Picture Books

There are many benefits to reading picture books and chapter books multiple (even hundreds) of times, but if you are the parent doing the reading, this can be a labor of love. A dear friend told me that if she reads Pinkalicious one more time, she may have to “set the book on fire” (original comment has been censored).

As repetitive as it can be for parents, it is a good thing to read a picture book so many times your kid can recite the words from memory. Children are absorbing the words into their “sight” word bank without realizing it. They are picking up word and sentence structure patterns like capitalization at the beginning of a sentence and punctuation at the end of a sentence. They are learning to follow the story from left to right and top to bottom. I am not recommending you force yourself to suffer through the same book beyond your breaking point, but I am recommending you read aloud often with your children (and that may include a re-run).

Reading aloud to your child models good reading techniques and helps with fluency. It gives you time to stop and talk about what is happening, so you can informally check listening skills and improve your child’s comprehension. Picture books are short, so it is easy to complete a whole story in one sitting. Picture books for older readers have a lot of depth and require some critical thought, so you can keep reading these books all the way through elementary school; there are many I use for lessons with my 4th grade students. Lastly, it is enjoyable and relaxing and how often do you get that kind of time with your child?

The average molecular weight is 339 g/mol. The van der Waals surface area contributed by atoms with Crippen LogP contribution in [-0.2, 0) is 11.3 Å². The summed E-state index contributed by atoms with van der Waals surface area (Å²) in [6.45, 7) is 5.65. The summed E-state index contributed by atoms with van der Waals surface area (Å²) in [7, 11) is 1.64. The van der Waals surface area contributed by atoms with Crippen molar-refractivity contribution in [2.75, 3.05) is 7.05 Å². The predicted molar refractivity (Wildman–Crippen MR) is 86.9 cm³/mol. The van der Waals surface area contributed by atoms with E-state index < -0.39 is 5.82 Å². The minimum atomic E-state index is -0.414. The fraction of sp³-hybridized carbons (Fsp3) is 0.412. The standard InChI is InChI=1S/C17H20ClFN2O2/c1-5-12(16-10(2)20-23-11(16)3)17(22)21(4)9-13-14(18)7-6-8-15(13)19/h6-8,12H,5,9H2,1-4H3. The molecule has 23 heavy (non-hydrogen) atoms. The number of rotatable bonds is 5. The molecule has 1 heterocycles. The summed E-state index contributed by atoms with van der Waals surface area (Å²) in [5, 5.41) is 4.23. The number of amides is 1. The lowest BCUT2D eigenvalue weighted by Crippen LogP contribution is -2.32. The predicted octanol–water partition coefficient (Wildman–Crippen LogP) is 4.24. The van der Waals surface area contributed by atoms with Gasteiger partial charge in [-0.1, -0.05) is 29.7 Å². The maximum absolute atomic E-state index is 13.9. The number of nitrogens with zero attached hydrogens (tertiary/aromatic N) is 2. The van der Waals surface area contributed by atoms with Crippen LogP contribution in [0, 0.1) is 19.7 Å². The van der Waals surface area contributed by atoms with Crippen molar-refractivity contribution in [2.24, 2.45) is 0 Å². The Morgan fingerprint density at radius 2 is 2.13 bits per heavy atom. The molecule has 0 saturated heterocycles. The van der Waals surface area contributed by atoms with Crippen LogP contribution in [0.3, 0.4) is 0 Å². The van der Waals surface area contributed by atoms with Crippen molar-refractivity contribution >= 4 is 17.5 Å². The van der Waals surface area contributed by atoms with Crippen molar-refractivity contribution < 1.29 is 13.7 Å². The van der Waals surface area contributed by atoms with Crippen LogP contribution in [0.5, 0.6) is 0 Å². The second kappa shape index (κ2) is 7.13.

The picture books on the list below pass my can-be-read-10-days-in-a-row test. Help me out with additional read aloud suggestions that won’t get stale too quickly. The books below may be new to you, but they have been in high rotation at my house for awhile now.

Amazing Illustrations

  • King Bidgood’s in the Bathtub by Audrey Wood (or others by this author)
  • The Brambly Hedge series by Jill Barklem
  • Flotsam by David Wiesner (or others by this author)
  • The Three Snow Bears by Jan Brett (or others by this author)

Puzzle-y/Interactive

  • Who’s Hiding? by Satoru Onishi
  • Seven Blind Mice by Ed Young
  • What Do You Do With a Tail Like This? by Steve Jenkins and Robin Page
  • Who is Driving? by Leo Timmers
  • I Spy: An Alphabet in Art by Lucy Micklethwait
  • Press Here by Herve Tullet

Non-Fiction/Based on a True Story

  • Me…Jane by Patrick McDonnell
  • My Apron by Eric Carle (be sure to read the author note at the end)
  • One Giant Leap by Robert Burleigh
  • Two Bobbies by Kirby Larson and Mary Nethery
  • Emily by Michael Bedard

For a Laugh

  • Dear Deer: A Book of Homophones by Gene Barretta
  • Giggle, Giggle, Quack by Doreen Cronin (or others by this author)
  • A Fine, Fine School by Sharon Creech
  • Officer Buckle and Gloria by Peggy Rathmann

Other Picture Book Authors I Like

  • Mem Fox
  • Patricia Polacco
  • David Shannon
  • Mo Willems
  • Chris Van Allsburg

One thought on “Picture Books

  1. A few author/illustrators to add to your reading list: Kadir Nelson, Lane Smith, Erin Stead.

    I love to hear that you use picture books in your fourth grade class! My daughter came home with an assignment on picture books, and she’s in grade seven. This is a good trend.

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